Now that GME's PPS seems to have strong support around $20, it's probably a good time to reflect on the good and the bad going forward.
FWIW, even if the recent price action doesn't seem to justify it, I'm as bullish as ever on GME.
- 30% more consoles on the market than last year
- Best new games lineup in history of gaming
- Easy comps until November
- P/E around 8
- Natal + Sony Arc
- Buyback program
- 400 new stores
- Game Crazy basically bankrupt
- Best Buy + Walmart abandoning used games
- Strong short position
- Participating in DLC business
- US Economy stabilizing
- Strong bonus incentive with every new game
- Strong market skepticism with Onlive
- Analysts target price around $30
- Poor management credibility
- Next Xmas repeat price wars probable
- Strong short position
- Hardware shortages in December / January
- Casual gaming
- European economy (Spain, Italy, Portugal)
- DLC business small, but gaining ground
- Brick & Mortar negative Wall Street perception (puts a discount on P/E)
How do you make a list like this and not include the single biggest factor affecting this stock? ... The fact that the entire videogame industry is hurting.
Do you really believe developers and publisher can be squeezed from profit to loss but this retailer will be unaffected?
all this is a bunch of whoee what gme needs is a good quarter and that would put the stock back into a trend that was not down. Until then these experts like idiot Guy whats his name will continue to short it down to 17.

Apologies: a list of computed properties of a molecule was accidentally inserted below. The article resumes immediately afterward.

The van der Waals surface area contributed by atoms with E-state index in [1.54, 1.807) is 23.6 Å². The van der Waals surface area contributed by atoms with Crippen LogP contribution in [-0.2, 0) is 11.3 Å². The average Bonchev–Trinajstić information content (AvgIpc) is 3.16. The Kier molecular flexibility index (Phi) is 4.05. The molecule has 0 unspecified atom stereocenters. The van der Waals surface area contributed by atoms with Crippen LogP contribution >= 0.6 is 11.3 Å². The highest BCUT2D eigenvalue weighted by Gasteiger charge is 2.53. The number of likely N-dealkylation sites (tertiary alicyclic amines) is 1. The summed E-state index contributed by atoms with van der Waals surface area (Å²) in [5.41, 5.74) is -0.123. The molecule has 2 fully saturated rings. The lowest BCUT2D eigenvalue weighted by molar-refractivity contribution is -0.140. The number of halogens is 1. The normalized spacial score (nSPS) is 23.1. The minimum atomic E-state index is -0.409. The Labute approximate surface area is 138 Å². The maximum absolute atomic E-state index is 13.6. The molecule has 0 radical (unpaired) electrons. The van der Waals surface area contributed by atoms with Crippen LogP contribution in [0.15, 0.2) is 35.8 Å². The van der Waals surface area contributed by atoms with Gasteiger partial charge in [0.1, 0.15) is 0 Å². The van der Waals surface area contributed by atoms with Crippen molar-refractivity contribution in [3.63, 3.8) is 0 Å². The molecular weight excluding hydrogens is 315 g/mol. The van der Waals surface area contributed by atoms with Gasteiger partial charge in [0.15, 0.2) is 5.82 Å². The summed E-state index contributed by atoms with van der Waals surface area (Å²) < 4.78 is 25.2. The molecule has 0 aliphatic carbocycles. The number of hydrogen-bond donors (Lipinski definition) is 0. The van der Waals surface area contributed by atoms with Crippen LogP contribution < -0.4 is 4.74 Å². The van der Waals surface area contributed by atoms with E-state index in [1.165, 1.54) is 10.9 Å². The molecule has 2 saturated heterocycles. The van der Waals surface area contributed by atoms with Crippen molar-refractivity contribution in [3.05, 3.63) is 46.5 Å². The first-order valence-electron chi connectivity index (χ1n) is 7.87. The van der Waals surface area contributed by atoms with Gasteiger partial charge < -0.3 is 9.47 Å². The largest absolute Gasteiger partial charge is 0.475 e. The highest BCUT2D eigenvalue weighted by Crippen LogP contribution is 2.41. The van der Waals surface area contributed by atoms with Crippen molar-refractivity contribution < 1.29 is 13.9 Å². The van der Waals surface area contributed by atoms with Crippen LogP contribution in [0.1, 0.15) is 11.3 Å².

According to the standard model used to price derivatives the stock continues to move according to a stochastic process and on the ex date drops by the dividend amount. But the stock continuous (on the ex date) to move according to a stochastic process and can actually end up or down. The difference given by the Dividends can be observed in the market when looking at Total Return Indices vs Price Indices.
If you think the standard model is wrong then you could backtest your idea and maybe you'll find a stat arb strategy (and could write a nice paper about it and win the nobel price ??). Could be that you find some tradable behaviour trading strategy.
Honestly i doubt there is arb strategy hidden. You'll find any example looking back. Moreover when the taxing enviroment changes this has a huge impact on how companies give back some value to their investor (buyback, dividends, return of equity etc). But this is a different topic.
So you're basically saying that if GME announced a $2 dividend the stock would do nothing right now, and then drop by $2 at the ex-dividend date? No, the stock would rise at the announcement and in the weeks leading up to the payout. Take BP for example, in 1987 they were $17, they've paid out over $33 in dividends since then, and yet the stock is $52 now.
Pulling something at random,
Magic Software Enterprises Ltd. (MGIC, MGIC.TV) said it would issue its first dividend in years next month, a 50-cent-a-share payout.
The news recently pushed the Israel software developer's MGIC shares up 18% to $2.21. The stock has risen by 70% so far in 2009.
The technology industry overall has strengthened as the calendar year nears its close, with demand increasing across a number of segments.